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2020 > 06

As in previous years, staff from Grimsö Wildlife Research Station is busy running external projects at the station and data collections within the base monitoring program during June. Among the latter, it is now peak season for controlling red fox (Vulpes vulpes) dens, but also to support external projects that monitor reproductive success of other species such as the lynx (Lynx lynx).

Within wildlife monitoring, camera traps have been proven to be a useful tool to estimate biodiversity and population dynamics. Therefore, a high capacity server for storage of pictures and films from camera traps will be installed at Grimsö this summer. For this platform, a new software for automatic recognition and QA/QC of unwanted pictures (e.g. no animal/people in picture) can be applied. The investment is part of a collaborative research project with the Norwegian Institute for Nature Research and the Swedish Transport Administration, but the server will be available for projects related to Grimsö and SITES in the future.

A lynx (Lynx lynx) kitten gets weighted, sampled for DNA (blood) and marked with a chip. Photo; Henrik Andrén.

Curious badger (Meles meles) cubs looking out from one of the ca. 200 dens that are checked annually in Grimsö Wildlife Research Area since 1973. This survey mainly aims to follow red fox reproduction, but badgers are more frequent inhabitants in the dens than foxes. Photo: Linda Höglund

Two GPS-collared wild boar (Sus scrofa) sows with their piglets.
Photo: Anders Friberg

On Friday the 12th of June, the SITES Water coordination team received the horrible news about a fire that happened in the TEMA laboratory which is under the umbrella of Linköping University and David Bastviken. First results of the investigation indicate that the fire started during the night from Thursday to Friday that week. Luckily, no one got injured during the incident, but significant damage to especially the field equipment and the workshop occurred.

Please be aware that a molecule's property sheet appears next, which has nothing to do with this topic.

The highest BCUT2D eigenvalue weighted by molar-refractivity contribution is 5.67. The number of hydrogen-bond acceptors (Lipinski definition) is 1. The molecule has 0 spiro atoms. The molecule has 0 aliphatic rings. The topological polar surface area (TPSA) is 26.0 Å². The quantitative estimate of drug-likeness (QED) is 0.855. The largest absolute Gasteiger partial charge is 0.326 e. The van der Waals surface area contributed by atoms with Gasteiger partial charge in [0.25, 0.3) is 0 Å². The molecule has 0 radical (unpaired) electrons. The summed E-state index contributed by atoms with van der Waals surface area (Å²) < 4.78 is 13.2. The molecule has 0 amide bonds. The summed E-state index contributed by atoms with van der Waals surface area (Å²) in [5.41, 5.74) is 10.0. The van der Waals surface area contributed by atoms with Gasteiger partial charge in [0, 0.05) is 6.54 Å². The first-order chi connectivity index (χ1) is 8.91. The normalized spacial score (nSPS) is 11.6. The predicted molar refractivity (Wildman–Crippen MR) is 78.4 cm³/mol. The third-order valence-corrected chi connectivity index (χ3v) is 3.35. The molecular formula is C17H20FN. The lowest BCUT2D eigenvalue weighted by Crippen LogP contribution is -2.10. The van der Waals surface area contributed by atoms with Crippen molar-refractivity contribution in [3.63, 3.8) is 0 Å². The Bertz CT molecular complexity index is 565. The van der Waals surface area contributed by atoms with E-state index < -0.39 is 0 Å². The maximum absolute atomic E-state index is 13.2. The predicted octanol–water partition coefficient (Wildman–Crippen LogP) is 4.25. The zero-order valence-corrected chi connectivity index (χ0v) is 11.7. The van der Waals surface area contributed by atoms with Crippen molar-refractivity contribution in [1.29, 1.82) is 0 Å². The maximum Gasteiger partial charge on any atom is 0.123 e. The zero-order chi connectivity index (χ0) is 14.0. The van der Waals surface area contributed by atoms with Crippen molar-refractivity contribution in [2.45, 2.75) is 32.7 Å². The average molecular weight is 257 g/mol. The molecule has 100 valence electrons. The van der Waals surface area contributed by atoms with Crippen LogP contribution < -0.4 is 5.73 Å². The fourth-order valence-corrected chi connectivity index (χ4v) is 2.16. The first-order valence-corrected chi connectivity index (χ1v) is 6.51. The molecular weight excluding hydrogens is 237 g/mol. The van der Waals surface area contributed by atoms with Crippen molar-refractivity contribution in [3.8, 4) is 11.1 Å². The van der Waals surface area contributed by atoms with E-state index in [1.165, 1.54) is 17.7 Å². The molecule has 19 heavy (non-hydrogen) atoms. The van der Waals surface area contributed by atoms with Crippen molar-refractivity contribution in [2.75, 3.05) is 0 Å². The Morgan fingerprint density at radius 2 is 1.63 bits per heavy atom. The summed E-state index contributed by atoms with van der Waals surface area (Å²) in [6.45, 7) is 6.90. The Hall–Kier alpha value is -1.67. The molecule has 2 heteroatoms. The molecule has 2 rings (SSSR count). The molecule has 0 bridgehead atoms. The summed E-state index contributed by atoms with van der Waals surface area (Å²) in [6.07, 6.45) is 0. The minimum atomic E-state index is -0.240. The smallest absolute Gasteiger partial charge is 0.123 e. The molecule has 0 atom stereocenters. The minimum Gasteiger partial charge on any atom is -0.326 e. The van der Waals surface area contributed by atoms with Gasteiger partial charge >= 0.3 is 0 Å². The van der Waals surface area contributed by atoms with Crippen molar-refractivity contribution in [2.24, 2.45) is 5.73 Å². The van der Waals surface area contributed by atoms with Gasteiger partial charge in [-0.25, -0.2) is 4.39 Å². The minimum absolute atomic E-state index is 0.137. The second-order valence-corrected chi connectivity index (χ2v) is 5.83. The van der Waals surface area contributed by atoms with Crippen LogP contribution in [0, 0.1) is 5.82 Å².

The SITES community sends the best wishes to David and his team and hopes that the overall damage is minor and that the LiU team can get back to regular operations soon.

More detailed information about the incident and the status quo can be found here.

Since last week, Tarfala Research Station has opened for the spring season. The weather during this time of the year is difficult to predict in the mountain peaks in the north of Sweden and it might happen that the researchers face week-long snowstorms. This year the sunny conditions have kept the team very busy in maintaining the long-term monitoring infrastructure. Yesterday, a tower for SITES Spectral has been equipped with sensors in Laevasvagge, which will monitor the continuation of the snow cover and transition into vegetation growth during 2020.
 

The Tarfala-SITES team Gunhild “Ninis” Rosqvist and Pia Eriksson in front of the research station taking a well-deserved rest after a long and intensive day in the field.

Vi på SITES önskar alla
en fin midsommar!

During the last months, a substantial progress has been made to develop a robust data structure for the different layers of the thematic programme SITES Water. The goal is to make it possible for all stations within the infrastructure to upload their data deriving from the individual monitoring campaigns into the same templates. The challenges about this work lie in the well-established, pre-existing long-term monitoring of each individual station before the start of SITES. “The devil is in the details” – describes the day-to-day work of the data management team quite well! The team consists of the programme coordinator and his working group at Skogaryd Research Catchment, support from Umeå´s SITES team, Lund´s system administrator, the secretariat and a strong team of staff at each station. This is a major challenge, but the community is confident to provide the research community with high quality data until the end of the year. The first data sets for the SITES Water programme are already available from the Skogaryd Research Catchment and Tarfala Research Station and can be discovered on the SITES Data Portal - many more to come in the coming months, so make sure to check the Portal regularly for new updates! Feedback is always welcomed and can be send to the SITES Secretariat.